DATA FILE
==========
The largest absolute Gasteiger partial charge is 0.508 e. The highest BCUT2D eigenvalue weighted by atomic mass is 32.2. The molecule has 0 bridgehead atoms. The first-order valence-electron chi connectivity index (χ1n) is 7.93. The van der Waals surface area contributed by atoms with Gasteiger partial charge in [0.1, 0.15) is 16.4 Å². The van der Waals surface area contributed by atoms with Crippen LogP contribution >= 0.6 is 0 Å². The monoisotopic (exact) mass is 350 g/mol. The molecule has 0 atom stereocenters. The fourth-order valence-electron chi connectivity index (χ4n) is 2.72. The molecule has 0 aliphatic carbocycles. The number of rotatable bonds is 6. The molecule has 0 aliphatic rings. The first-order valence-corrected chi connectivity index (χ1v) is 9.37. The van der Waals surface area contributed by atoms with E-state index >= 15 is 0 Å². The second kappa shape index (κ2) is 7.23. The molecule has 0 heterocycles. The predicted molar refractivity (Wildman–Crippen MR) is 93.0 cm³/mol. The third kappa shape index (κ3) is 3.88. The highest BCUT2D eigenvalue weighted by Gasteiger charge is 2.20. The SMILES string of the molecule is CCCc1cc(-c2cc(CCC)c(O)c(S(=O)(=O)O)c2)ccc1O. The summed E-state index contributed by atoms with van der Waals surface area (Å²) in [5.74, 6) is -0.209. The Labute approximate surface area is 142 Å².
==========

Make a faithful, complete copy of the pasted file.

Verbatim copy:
The largest absolute Gasteiger partial charge is 0.508 e. The highest BCUT2D eigenvalue weighted by atomic mass is 32.2. The molecule has 0 bridgehead atoms. The first-order valence-electron chi connectivity index (χ1n) is 7.93. The van der Waals surface area contributed by atoms with Gasteiger partial charge in [0.1, 0.15) is 16.4 Å². The van der Waals surface area contributed by atoms with Crippen LogP contribution >= 0.6 is 0 Å². The monoisotopic (exact) mass is 350 g/mol. The molecule has 0 atom stereocenters. The fourth-order valence-electron chi connectivity index (χ4n) is 2.72. The molecule has 0 aliphatic carbocycles. The number of rotatable bonds is 6. The molecule has 0 aliphatic rings. The first-order valence-corrected chi connectivity index (χ1v) is 9.37. The van der Waals surface area contributed by atoms with E-state index >= 15 is 0 Å². The second kappa shape index (κ2) is 7.23. The molecule has 0 heterocycles. The predicted molar refractivity (Wildman–Crippen MR) is 93.0 cm³/mol. The third kappa shape index (κ3) is 3.88. The highest BCUT2D eigenvalue weighted by Gasteiger charge is 2.20. The SMILES string of the molecule is CCCc1cc(-c2cc(CCC)c(O)c(S(=O)(=O)O)c2)ccc1O. The summed E-state index contributed by atoms with van der Waals surface area (Å²) in [5.74, 6) is -0.209. The Labute approximate surface area is 142 Å².